McGill's new centre will bring together researchers engaged in astrophysics, planetary science, atmospheric science and astrobiology
MONTREAL—The launch of a new space research institute at Montreal’s McGill University has its director hoping it can not only help solve some of the biggest mysteries of the universe, but also contribute to turning the city into a leading hub for space research.
Victoria Kaspi admits it’s a big dream. But one of the goals of the institute, which opened last week, is to draw some of the field’s top minds to a region that already boasts the headquarters of the Canadian Space Agency and a second space-related research centre at the Universite de Montreal.
“The goal would be to develop the kind of world-class, world leading atmosphere at McGill and in Montreal in general by both consolidating the resources we have here and attracting additional intellectual resources,” she said.
“Just to have a really world-class node where there’s a hub of activity and excitement and new ideas. That’s what I dream of.”
McGill’s new centre will bring together researchers engaged in astrophysics, planetary science, atmospheric science, astrobiology and other space-related sciences in order to enable collaborations that could lead to breakthroughs.
They will also have a program to attract visiting professors on sabbatical, and a public outreach mission.
One topic of focus will be what Kaspi calls “one of the hottest areas in science today”: the study of extrasolar or exoplanets, or planets orbiting a star other than the sun.
Kaspi said there has been an “explosion of discoveries” of these planets in recent years thanks to high-powered telescopes.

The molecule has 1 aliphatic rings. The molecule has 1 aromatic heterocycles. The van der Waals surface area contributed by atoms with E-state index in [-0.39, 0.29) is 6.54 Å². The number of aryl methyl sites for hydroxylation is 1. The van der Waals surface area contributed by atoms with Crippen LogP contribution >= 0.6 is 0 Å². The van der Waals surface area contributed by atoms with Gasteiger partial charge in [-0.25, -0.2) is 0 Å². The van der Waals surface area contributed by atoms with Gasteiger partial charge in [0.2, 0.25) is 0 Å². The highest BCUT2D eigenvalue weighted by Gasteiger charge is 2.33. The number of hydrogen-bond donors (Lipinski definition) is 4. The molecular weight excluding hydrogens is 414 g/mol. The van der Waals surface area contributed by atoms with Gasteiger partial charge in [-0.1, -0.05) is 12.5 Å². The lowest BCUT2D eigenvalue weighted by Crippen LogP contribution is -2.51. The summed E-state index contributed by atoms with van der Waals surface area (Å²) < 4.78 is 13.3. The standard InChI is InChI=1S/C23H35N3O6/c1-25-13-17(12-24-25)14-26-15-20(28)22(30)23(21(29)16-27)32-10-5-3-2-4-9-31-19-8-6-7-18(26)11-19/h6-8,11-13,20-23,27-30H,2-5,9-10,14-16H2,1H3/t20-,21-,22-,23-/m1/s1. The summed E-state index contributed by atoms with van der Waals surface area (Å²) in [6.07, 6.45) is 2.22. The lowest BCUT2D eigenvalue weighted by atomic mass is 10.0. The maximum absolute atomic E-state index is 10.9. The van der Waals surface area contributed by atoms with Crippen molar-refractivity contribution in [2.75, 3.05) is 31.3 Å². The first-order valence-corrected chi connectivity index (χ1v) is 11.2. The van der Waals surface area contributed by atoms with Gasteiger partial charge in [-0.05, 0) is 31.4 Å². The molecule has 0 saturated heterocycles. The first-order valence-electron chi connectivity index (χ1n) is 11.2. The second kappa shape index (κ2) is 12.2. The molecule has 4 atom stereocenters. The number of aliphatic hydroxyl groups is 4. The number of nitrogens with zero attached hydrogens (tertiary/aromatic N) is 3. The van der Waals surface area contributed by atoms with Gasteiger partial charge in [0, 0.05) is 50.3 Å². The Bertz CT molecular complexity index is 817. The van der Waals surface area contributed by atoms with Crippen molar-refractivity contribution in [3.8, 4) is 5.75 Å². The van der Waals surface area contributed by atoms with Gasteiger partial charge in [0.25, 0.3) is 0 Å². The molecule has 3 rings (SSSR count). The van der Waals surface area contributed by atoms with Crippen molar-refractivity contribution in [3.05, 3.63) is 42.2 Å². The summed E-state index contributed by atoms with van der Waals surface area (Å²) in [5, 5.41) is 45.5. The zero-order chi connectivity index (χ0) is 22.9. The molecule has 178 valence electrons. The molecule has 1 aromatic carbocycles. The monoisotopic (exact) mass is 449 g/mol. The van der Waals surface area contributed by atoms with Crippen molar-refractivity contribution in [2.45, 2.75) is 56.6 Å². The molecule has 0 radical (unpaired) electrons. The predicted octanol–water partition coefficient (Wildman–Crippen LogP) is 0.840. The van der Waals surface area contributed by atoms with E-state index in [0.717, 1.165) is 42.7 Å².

McGill scientists from a cross-section of backgrounds will work in communication with their counterparts from the Universite de Montreal’s exoplanet institute to study their properties, climates and structures — research that could lead to the discovery of life.
Other researchers, such as physics professor Matt Dobbs, will help to develop new technology and instrumentation for high-powered telescopes.
This includes collaborating with scientists from across the country on an important new telescope located in Pentiction, B.C. that will study the history of the expansion of the universe.
The project, called the Canadian Hydrogen Intensity Mapping Experiment (CHIME), is the first new major research telescope to be built on Canadian soil in about 30 years, says Dobbs.
He says that Canada, long recognized an important collaborator on international space projects, is increasingly becoming a leader in its own right.
And Montreal, with the co-location of the Canadian Space Agency with what Dobbs calls “some of the best firepower universities in the country,” is well-placed to become one of the hubs.
“Now Canada has realized we have the expertise here, we have the ideas, sometimes the funding and we have the leadership to do much of the science right here in Canada,” he said.
“Maybe these new telescopes that are being built here on Canadian soil will end up being the forefront in the world.”